For realtors who have been around a long time, the industry has changed right before their eyes in a short period of time. In regards to the catch-up factor, Aaron sees eyes glaze over quite a bit when he is talking. Aaron asked them when they are out and about discussing these things, he wondered if there is a sense of resentment in being willing to learn. Todd said there are a couple things to consider. When you talk about the old magazines, newspapers, and print advertising they used to do, 90% of the people who looked at listings in magazines were the real estate agents who listed it just to make sure it was in there. As expensive as those books were, marketing on the internet is far cheaper before compensating for inflation.

He can understand why nobody would want to advertise online, but the thing he always goes back to are the real estate portals not being your competition themselves. They are the tools that your competition is using. If you have another broker in your market spending all kinds of money on a portal, it is not really the portal’s fault. Rather, it is the fact that the other broker wants to drive you out of business. They will get more of the business itself, so you have to look at this advertising in general as a necessary evil. When you think about the companies that the portals have taken out of their pocket books, it is the old print advertising.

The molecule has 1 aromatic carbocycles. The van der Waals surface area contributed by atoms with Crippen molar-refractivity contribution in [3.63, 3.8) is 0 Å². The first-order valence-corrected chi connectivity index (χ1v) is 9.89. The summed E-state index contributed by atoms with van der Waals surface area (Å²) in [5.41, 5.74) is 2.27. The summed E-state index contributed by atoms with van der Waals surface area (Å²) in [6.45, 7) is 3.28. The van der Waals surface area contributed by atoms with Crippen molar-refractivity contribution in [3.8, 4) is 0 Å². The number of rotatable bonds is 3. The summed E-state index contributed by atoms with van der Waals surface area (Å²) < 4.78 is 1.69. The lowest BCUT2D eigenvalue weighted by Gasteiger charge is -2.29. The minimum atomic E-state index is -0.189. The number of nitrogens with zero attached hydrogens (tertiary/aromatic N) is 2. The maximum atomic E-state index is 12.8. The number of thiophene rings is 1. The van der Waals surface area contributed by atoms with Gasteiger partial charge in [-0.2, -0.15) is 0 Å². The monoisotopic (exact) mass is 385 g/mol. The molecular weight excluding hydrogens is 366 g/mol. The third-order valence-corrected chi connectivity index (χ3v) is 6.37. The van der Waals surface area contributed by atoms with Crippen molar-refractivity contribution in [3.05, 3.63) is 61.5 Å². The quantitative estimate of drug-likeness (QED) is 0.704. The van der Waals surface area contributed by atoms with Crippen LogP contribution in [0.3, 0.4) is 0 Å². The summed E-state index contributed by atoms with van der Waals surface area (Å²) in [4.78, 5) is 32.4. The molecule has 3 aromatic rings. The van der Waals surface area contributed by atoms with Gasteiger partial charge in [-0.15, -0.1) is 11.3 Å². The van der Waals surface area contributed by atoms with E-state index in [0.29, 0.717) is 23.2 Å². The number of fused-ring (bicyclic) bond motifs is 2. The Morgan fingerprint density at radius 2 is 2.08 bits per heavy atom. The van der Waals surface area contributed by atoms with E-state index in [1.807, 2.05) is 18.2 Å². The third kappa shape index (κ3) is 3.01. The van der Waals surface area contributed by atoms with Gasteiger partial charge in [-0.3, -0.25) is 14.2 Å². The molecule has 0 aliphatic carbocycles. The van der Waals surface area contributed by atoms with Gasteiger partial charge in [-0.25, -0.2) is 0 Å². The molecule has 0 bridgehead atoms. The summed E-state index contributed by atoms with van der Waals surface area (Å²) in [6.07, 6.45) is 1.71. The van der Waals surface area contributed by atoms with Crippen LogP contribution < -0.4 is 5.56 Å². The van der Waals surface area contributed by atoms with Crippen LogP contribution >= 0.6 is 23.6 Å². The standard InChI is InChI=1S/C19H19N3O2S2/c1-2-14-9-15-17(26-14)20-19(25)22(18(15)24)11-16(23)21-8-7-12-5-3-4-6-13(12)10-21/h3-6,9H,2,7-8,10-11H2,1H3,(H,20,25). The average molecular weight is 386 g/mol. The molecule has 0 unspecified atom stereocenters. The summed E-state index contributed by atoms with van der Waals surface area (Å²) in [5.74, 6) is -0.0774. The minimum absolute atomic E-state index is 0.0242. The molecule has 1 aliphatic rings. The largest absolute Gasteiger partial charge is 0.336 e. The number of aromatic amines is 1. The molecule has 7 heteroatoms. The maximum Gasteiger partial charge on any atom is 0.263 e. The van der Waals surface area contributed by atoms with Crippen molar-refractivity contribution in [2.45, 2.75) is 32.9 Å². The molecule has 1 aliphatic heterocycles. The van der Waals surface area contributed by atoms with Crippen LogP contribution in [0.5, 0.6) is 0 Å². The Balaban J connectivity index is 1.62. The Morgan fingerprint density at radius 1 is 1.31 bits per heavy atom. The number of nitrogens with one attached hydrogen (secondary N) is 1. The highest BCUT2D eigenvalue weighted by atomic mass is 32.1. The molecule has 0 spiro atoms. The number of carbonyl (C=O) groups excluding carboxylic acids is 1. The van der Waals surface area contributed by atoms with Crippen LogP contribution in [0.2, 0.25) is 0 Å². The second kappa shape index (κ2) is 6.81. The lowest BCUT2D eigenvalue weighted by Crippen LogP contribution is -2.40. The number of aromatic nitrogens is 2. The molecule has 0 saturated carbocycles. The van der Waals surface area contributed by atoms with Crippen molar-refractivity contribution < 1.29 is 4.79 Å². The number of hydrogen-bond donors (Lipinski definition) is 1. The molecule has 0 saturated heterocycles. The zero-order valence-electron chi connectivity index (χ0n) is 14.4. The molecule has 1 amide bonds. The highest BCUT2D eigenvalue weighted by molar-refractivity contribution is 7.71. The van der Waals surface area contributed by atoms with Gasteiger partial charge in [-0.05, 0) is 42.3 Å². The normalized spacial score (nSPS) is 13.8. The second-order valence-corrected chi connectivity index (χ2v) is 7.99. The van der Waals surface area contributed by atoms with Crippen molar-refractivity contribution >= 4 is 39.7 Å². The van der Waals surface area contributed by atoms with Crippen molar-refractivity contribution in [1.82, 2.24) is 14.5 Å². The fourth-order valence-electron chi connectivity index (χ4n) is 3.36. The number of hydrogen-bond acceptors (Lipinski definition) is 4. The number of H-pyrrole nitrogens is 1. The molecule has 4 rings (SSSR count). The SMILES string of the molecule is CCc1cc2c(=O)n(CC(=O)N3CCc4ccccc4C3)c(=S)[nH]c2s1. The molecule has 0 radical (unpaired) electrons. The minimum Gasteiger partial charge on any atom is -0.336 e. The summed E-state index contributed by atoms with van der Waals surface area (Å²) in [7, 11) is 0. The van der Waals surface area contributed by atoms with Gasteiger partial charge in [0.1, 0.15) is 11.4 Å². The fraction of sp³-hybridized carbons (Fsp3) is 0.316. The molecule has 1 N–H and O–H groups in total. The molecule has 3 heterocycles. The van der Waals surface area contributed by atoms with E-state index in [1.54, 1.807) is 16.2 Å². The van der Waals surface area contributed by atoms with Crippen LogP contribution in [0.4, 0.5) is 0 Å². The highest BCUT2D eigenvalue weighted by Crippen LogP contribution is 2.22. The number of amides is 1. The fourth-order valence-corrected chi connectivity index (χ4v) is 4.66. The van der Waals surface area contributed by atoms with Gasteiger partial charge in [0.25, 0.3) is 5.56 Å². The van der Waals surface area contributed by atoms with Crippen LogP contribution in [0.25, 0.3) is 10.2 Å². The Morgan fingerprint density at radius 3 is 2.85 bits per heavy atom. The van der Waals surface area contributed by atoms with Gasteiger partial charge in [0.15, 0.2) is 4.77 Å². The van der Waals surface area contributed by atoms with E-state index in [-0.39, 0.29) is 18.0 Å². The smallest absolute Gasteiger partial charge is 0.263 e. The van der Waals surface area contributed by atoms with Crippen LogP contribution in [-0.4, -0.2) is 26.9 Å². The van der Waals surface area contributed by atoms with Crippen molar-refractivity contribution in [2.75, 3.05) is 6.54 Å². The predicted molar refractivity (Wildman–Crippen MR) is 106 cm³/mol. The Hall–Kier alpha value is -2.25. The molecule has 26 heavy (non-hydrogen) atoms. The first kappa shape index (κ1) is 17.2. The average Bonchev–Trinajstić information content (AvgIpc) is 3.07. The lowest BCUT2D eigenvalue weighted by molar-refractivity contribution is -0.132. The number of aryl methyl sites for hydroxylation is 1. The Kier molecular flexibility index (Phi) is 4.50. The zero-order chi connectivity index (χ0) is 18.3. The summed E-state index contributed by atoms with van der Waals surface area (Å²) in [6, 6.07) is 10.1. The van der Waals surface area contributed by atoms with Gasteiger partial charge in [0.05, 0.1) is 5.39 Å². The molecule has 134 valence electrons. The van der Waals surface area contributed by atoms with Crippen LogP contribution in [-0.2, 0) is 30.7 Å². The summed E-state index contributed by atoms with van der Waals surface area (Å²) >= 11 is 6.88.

What will be interesting with artificial intelligence is when you start having robots that aren’t just Amazon or Google, but are in your pocket that work just for you. The internet would have to adjust to this since there is a big possibility that the robot will go out and do all your searching for you. Suddenly, the internet portals and all the places where people invested to market online could be in for a big shift.

CB Insights released a quote stating how one company learned to swipe before they learned to wipe. When talking about artificial intelligence, he thinks about a 1 ½ year old who can’t talk but can find pictures and videos of themselves without a problem. A couple months prior, he witnessed a fellow realtor who had several kids under the age of 8. He watched how they interacted with Amazon Dot and Alexa. They were just talking to thin air. When Aaron speaks in front of an audience, he tells them how he thinks we are five years away from getting rid of the telephone screen. He tells them about all the different bots that outlets like Facebook and Amazon have. It is so personalized, and eventually every one of us will have a bot in our pocket that gets to know our preferences.

Aaron asked Mark about one of his presentations that talked about zero interface. Aaron had never heard of this term. He said that zero interface is the things you do not have to touch at all. This could also refer to the machine looking at you and determining things about you by your facial features and gestures. This was seen when the Wii was released. With zero interface, you are controlling something that is getting its cues from you instead of you waiting to click a mouse or hit the key. It is watching your body movement or listening to the sounds you make. With zero interface, nothing is touching you at all.